Kuda Bank belongs in the fintech category. The startup’s full intention is to make banking easy using just your mobile phone. Also, the fintech eliminates the lengthy bureaucracy in getting a bank account. It attracted a $10 million seed round in November 2020—making it one of the biggest rounds ever raised in Africa. Kuda has gone a step forward from just online baking but now gives its customers cards for easy transactions. Babs Ogundeyi, the CEO of this tech company, also established opportunities for women who seek to work with them to bridge the gender gap in the tech industry.
#5: Helium Health
Helium Health raised a $10 million investment in April 2020. The founder described Helium Health as being in a good position during a difficult period in 2020. Also, Helium health aims to bring better delivery of medical services to Africa. They currently cut through countries like Nigeria, Liberia, and Ghana. Helium health is founded by three Nigerian entrepreneurs (Adegoke Olubusi, Tito Ovia, and Dimeji Sofowora).
#4: Aella Credit
Akin Jones is the Chief Executive Officer and Founder of Aella Credit. Aella Credit aims at solving every user’s financial needs. They make it stress-free for users to borrow, invest, and make payments. It also secured $10 million in investment from a Singaporean company. Notwithstanding, the company aims to include more African countries in its financial inclusion plans and make sure many people who are still unbanked get access to financial aids.
Dr. Abasi Ene-Obong is the founder and Chief Executive Officer of 54gene. This African tech company is unique and vital for the continent because it provides greater information when it comes to African Genomics, leading to several scientific and medical breakthroughs. The company collects genetic information for health research and development. Consequently, the company received up to $15 million in investment in 2020. Also, 54gene has over 300 researchers and geneticists across the continent and a research lab in Lagos, Nigeria.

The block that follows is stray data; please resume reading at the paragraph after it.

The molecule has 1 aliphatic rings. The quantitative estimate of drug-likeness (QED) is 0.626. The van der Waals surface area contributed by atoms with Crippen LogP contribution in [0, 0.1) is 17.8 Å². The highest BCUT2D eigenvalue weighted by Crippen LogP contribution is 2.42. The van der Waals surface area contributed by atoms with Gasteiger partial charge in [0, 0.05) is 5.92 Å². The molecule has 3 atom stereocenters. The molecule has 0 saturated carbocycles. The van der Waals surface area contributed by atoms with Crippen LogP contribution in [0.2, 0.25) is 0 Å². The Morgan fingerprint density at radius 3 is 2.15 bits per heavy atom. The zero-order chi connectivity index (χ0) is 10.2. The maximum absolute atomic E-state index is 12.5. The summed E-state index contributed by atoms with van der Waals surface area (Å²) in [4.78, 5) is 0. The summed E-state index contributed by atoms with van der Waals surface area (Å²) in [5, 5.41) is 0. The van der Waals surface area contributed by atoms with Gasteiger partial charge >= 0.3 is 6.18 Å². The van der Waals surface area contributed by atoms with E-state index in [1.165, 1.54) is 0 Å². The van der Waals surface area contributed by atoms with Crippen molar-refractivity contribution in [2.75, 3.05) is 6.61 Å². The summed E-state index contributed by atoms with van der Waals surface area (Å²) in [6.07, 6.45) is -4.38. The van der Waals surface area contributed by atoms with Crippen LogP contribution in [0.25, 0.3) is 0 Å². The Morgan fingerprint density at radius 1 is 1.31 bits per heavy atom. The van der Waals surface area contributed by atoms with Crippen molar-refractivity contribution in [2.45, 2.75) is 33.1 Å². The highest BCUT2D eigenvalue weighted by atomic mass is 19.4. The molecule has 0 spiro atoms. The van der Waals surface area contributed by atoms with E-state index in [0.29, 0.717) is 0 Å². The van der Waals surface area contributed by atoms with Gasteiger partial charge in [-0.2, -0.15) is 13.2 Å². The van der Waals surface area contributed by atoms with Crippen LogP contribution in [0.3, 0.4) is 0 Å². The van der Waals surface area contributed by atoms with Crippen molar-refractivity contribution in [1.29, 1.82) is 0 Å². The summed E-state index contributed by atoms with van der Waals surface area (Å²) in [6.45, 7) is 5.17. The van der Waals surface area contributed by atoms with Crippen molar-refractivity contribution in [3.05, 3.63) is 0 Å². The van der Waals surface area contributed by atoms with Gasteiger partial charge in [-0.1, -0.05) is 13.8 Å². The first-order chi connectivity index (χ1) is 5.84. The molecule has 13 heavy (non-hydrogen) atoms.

Chippercash is focused on establishing its presence in the fintech category. This tech company is present in more than seven countries in Africa. It raised $30 million in investment in November 2020. Furthermore, Chippercash services include API payment solutions, cryptocurrency trading, and investment services. Ham Serunjogi is the CEO of ChipperCash.
Olugbenga Agboola created Flutterwave. The aim was to provide a digital means that connects Africa and the rest of the world. Also, it provides a reliable payment solution for businesses in Africa and worldwide. Interestingly, Flutterwave has processed over 100 million transactions valued at over $5 billion. In 2020, Flutterwave secured an investment worth $35million from a consortium of strategic investors. Also, in March 2021, the company secured $170 million from another funding round. Today, the company’s value is over $1 billion making it one of the few African unicorns.
Paystack currently has around 60,000 customers, including small and large businesses. Stripe acquired Paystack for over $200 million. However, Paystack would continue to operate independently. They serve as a payment gateway for educational institutions, betting companies, and several Fintechs across Africa. Shola Akinlade is the Co-founder and CEO at Paystack.
Finally, the African tech space has positioned itself as a beacon of hope despite the ravaging impact of COVID-19. Nevertheless, we hope to see more investors and groundbreaking moves in the rest of 2021. Is there any other African startup you think should be on this list? Feel free to share with us in the comment box below.